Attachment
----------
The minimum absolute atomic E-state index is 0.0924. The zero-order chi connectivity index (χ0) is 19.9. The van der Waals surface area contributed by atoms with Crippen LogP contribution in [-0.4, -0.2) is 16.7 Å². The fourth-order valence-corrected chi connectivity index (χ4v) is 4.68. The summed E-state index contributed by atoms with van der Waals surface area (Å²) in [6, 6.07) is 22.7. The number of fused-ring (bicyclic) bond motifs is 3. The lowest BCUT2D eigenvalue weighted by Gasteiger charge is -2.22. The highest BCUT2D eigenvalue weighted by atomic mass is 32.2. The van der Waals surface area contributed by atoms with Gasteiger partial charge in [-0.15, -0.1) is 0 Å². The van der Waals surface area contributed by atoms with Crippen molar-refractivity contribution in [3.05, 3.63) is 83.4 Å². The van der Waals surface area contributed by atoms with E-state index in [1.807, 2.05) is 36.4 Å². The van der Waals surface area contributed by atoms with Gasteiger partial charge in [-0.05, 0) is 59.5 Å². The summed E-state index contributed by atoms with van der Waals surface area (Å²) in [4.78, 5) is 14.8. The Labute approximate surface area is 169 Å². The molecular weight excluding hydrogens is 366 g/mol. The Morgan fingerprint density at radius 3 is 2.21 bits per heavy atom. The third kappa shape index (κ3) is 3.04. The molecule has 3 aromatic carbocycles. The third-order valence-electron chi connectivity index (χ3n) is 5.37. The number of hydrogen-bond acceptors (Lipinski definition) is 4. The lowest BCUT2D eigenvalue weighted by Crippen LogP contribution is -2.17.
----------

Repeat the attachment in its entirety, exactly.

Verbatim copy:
The minimum absolute atomic E-state index is 0.0924. The zero-order chi connectivity index (χ0) is 19.9. The van der Waals surface area contributed by atoms with Crippen LogP contribution in [-0.4, -0.2) is 16.7 Å². The fourth-order valence-corrected chi connectivity index (χ4v) is 4.68. The summed E-state index contributed by atoms with van der Waals surface area (Å²) in [6, 6.07) is 22.7. The number of fused-ring (bicyclic) bond motifs is 3. The lowest BCUT2D eigenvalue weighted by Gasteiger charge is -2.22. The highest BCUT2D eigenvalue weighted by atomic mass is 32.2. The van der Waals surface area contributed by atoms with Gasteiger partial charge in [-0.15, -0.1) is 0 Å². The van der Waals surface area contributed by atoms with Crippen molar-refractivity contribution in [3.05, 3.63) is 83.4 Å². The van der Waals surface area contributed by atoms with E-state index in [1.807, 2.05) is 36.4 Å². The van der Waals surface area contributed by atoms with Gasteiger partial charge in [-0.05, 0) is 59.5 Å². The summed E-state index contributed by atoms with van der Waals surface area (Å²) in [4.78, 5) is 14.8. The Labute approximate surface area is 169 Å². The molecular weight excluding hydrogens is 366 g/mol. The Morgan fingerprint density at radius 3 is 2.21 bits per heavy atom. The third kappa shape index (κ3) is 3.04. The molecule has 3 aromatic carbocycles. The third-order valence-electron chi connectivity index (χ3n) is 5.37. The number of hydrogen-bond acceptors (Lipinski definition) is 4. The lowest BCUT2D eigenvalue weighted by Crippen LogP contribution is -2.17.